If municipalities and developers agree that walkable communities can be beneficial, why aren’t more of them being built?
Over the past few years, these communities have become more and more popular with both developers and municipalities, but acceptance still is not widespread. Traditional zoning ordinances could be one of the reasons why.
Traditional zoning ordinances separate land uses into distinct zones: Commercial is separate from residential. Single family homes are separate from apartments and townhomes, etc. This prevents the construction of developments that combine commercial and residential uses of different types in one space like modern walkable communities do. In addition, traditional zoning has emphasized a low-density approach because communities associate higher density with a loss of open space and community character and fear higher density developments will drain community resources. However, developers require a higher density approach in order to make the many amenities (such as recreational facilities and civic and commercial spaces) affordable in a typical walkable community plan.
But form-based zoning could be the bridge that closes the gap between a community’s concerns and a developer’s needs.
Rather than fixating on density values and strict land use definitions, municipalities using a form-based zoning approach create a vision for the type of community they’d like to have and set standards to realize that vision. If they want a community that encourages walking and social interaction in public spaces, they can set standards that will promote these activities. For example, Public Space standards can specify the types of pedestrian amenities, greenspaces and recreation requirements that make a place feel safe, comfortable and walkable. They can also set the size of a standard block and govern how roadways and pedestrian amenities interconnect. (Keeping the size of blocks small will make them more manageable for walkers, and interconnecting streets will provide shorter routes and more evenly distribute car traffic throughout the roadway network. This will, in turn, have the added benefit of reducing congestion that comes from concentrating cars on just a few heavily travelled corridors, as is common in many traditionally zoned communities today.)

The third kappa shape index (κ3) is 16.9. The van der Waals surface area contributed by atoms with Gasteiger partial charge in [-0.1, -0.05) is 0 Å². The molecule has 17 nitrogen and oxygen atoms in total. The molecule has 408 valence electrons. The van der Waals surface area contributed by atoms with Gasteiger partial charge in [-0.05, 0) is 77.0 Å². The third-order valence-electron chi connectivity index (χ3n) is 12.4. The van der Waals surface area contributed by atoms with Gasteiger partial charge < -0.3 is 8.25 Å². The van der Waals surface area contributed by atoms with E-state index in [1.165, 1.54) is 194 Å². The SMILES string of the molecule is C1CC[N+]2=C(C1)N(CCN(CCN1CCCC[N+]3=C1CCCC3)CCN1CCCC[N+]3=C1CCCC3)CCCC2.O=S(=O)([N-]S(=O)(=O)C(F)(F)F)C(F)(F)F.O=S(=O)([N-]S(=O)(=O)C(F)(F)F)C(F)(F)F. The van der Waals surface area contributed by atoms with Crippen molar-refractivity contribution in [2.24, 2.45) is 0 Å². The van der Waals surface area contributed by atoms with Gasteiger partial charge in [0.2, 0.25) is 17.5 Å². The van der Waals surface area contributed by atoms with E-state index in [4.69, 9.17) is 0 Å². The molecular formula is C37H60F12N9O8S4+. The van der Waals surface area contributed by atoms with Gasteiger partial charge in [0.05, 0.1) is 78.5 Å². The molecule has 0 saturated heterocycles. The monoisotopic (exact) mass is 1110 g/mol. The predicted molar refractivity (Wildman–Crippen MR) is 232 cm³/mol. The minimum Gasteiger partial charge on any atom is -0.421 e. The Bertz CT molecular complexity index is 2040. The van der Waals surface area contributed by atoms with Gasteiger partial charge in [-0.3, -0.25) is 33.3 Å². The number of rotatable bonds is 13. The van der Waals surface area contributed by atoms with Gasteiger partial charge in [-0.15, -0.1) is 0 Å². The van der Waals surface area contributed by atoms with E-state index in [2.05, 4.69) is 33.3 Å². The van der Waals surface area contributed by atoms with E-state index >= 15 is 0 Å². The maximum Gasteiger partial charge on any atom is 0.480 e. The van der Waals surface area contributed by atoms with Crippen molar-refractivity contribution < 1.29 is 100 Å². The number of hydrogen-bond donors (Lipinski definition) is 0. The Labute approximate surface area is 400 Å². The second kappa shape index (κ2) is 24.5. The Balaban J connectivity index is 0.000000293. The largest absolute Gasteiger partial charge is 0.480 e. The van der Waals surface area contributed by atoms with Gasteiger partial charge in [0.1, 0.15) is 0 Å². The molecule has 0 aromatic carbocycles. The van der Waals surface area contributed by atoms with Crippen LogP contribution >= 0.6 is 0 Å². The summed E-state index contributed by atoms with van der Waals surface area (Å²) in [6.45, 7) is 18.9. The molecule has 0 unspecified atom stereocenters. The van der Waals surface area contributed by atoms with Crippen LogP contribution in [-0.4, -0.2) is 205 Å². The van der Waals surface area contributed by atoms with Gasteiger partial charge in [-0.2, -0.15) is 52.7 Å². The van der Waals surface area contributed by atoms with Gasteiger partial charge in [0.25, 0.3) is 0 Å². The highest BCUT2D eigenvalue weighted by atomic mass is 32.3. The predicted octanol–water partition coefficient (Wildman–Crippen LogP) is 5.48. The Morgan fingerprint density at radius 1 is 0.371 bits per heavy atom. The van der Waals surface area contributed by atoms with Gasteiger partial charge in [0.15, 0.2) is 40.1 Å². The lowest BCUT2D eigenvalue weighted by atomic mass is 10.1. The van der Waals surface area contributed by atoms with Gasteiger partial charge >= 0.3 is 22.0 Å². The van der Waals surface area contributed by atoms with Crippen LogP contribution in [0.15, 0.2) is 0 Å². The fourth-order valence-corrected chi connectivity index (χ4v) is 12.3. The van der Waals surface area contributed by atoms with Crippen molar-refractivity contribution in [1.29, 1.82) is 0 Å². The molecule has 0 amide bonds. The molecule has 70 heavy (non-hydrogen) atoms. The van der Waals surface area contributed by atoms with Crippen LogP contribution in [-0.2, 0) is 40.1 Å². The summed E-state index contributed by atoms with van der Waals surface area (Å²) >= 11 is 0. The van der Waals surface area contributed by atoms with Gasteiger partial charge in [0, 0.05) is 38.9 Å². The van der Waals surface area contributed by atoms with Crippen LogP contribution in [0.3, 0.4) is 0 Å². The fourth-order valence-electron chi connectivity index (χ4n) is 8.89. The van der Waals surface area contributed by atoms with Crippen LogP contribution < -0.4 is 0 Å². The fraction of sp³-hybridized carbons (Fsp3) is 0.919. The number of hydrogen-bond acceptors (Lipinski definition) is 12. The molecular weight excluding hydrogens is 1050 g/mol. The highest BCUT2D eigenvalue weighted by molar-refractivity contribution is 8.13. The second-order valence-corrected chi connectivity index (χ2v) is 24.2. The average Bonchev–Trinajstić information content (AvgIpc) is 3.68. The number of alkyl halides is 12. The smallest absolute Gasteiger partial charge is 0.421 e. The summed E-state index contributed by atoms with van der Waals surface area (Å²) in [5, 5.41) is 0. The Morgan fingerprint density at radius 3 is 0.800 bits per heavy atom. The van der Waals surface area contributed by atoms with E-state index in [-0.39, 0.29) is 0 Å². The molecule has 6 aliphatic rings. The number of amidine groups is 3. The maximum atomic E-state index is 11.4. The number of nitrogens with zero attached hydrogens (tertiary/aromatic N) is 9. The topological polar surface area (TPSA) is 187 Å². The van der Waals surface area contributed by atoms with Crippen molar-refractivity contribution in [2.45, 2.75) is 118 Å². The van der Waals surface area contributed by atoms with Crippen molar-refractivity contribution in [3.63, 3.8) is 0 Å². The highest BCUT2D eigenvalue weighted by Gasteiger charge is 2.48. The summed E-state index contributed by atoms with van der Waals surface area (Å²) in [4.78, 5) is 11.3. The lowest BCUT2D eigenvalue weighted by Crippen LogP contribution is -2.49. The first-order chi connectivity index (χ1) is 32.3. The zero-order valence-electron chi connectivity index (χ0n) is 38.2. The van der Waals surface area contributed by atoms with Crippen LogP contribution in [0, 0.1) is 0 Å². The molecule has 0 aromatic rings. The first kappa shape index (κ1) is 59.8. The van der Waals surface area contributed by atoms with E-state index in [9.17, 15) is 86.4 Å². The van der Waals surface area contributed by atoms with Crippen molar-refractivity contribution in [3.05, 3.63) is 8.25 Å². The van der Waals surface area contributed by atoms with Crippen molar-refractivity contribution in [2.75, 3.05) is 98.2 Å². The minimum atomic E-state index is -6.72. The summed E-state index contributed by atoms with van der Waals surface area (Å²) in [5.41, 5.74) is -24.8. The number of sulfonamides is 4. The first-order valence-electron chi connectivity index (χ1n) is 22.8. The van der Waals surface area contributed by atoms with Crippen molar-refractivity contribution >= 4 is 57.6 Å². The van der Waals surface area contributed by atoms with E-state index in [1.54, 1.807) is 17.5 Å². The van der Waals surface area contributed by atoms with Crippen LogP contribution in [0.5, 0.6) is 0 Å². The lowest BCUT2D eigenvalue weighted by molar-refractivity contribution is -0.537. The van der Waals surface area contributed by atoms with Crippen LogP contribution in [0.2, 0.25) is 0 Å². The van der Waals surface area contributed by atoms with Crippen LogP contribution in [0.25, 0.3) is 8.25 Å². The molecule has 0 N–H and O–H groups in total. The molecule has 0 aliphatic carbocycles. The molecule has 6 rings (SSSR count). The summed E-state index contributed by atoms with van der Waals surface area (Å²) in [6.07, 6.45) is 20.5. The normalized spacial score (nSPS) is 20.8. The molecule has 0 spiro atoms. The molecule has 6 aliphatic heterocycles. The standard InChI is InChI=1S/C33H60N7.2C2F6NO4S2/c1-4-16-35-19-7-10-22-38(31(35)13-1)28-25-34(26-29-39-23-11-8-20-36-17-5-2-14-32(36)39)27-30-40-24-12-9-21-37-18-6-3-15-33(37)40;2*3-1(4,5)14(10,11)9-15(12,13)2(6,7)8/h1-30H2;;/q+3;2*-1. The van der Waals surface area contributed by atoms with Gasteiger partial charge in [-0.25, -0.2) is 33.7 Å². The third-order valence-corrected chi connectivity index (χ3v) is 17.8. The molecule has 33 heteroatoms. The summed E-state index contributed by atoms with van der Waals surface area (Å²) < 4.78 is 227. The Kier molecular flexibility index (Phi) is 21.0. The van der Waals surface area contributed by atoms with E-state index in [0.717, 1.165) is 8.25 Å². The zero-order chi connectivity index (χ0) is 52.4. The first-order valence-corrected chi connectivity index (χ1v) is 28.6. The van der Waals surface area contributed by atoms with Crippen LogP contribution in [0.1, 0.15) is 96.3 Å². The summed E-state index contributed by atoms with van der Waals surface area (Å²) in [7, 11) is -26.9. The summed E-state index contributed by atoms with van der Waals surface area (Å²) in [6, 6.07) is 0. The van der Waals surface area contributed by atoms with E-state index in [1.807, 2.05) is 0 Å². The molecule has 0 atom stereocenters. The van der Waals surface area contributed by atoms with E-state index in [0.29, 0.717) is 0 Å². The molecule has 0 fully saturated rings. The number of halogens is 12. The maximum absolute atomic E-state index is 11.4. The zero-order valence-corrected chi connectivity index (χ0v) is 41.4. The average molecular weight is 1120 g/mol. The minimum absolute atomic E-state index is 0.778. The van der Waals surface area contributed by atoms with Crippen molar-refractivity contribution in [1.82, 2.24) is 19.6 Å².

By using a form-based approach, municipalities can focus more on the form and feel of a community, instead of limiting development to strictly separated zones with a one-size-fits-all regulation of lot sizes.
In turn, residents enjoy the quality of life they seek, and municipalities can continue to attract growth, maintain a healthy tax base, and reduce the expenses associated with sprawling infrastructure. Meanwhile developers are able to meet a market demand profitably without navigating an unnecessarily lengthy entitlements process.
This type of approach allows communities to remain relevant and competitive in the decades to come as millennials age, take their resources and preferences to market, have kids and nurture the next generation. Municipalities and developers that dismiss these trends as merely a fad may be taking a big risk. Is it worth it? We will know in 20 years.
HRG excels at bringing developers and municipalities together to meet the needs of a community in a way that benefits all parties. To discuss how walkable communities could benefit you, please contact us.